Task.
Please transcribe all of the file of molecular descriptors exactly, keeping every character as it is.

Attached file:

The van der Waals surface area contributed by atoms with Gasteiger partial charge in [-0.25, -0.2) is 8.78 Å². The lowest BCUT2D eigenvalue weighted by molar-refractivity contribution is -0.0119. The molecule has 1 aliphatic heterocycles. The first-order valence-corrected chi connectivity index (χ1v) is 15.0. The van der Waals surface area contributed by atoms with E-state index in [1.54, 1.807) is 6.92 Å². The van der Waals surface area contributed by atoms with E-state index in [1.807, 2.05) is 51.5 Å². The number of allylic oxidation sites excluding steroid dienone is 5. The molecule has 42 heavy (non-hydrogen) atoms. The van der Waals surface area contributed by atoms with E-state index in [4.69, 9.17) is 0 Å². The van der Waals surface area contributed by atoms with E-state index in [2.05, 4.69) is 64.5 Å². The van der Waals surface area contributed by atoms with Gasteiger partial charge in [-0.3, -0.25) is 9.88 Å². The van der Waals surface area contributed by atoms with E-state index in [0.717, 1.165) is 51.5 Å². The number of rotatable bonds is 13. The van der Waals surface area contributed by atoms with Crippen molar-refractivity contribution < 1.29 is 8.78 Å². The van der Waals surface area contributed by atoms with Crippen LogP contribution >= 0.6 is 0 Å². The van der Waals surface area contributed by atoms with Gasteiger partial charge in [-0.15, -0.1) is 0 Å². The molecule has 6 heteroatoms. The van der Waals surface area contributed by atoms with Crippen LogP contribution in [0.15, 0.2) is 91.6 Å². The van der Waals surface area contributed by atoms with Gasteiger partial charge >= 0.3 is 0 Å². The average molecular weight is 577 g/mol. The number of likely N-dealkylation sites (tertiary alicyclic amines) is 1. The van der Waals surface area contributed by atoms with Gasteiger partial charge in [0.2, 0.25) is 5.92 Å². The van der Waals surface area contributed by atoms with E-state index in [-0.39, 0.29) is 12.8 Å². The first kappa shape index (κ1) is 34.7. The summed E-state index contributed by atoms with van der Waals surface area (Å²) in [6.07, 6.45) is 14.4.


The van der Waals surface area contributed by atoms with Gasteiger partial charge in [-0.25, -0.2) is 8.78 Å². The lowest BCUT2D eigenvalue weighted by molar-refractivity contribution is -0.0119. The molecule has 1 aliphatic heterocycles. The first-order valence-corrected chi connectivity index (χ1v) is 15.0. The van der Waals surface area contributed by atoms with E-state index in [1.54, 1.807) is 6.92 Å². The van der Waals surface area contributed by atoms with E-state index in [1.807, 2.05) is 51.5 Å². The number of allylic oxidation sites excluding steroid dienone is 5. The molecule has 42 heavy (non-hydrogen) atoms. The van der Waals surface area contributed by atoms with E-state index in [4.69, 9.17) is 0 Å². The van der Waals surface area contributed by atoms with E-state index in [2.05, 4.69) is 64.5 Å². The van der Waals surface area contributed by atoms with Gasteiger partial charge in [-0.3, -0.25) is 9.88 Å². The van der Waals surface area contributed by atoms with E-state index in [0.717, 1.165) is 51.5 Å². The number of rotatable bonds is 13. The van der Waals surface area contributed by atoms with Crippen molar-refractivity contribution < 1.29 is 8.78 Å². The van der Waals surface area contributed by atoms with Crippen LogP contribution >= 0.6 is 0 Å². The van der Waals surface area contributed by atoms with Gasteiger partial charge in [-0.15, -0.1) is 0 Å². The molecule has 6 heteroatoms. The van der Waals surface area contributed by atoms with Crippen LogP contribution in [0.15, 0.2) is 91.6 Å². The van der Waals surface area contributed by atoms with Gasteiger partial charge >= 0.3 is 0 Å². The average molecular weight is 577 g/mol. The number of likely N-dealkylation sites (tertiary alicyclic amines) is 1. The van der Waals surface area contributed by atoms with Gasteiger partial charge in [0.2, 0.25) is 5.92 Å². The van der Waals surface area contributed by atoms with E-state index in [-0.39, 0.29) is 12.8 Å². The first kappa shape index (κ1) is 34.7. The summed E-state index contributed by atoms with van der Waals surface area (Å²) in [6.07, 6.45) is 14.4.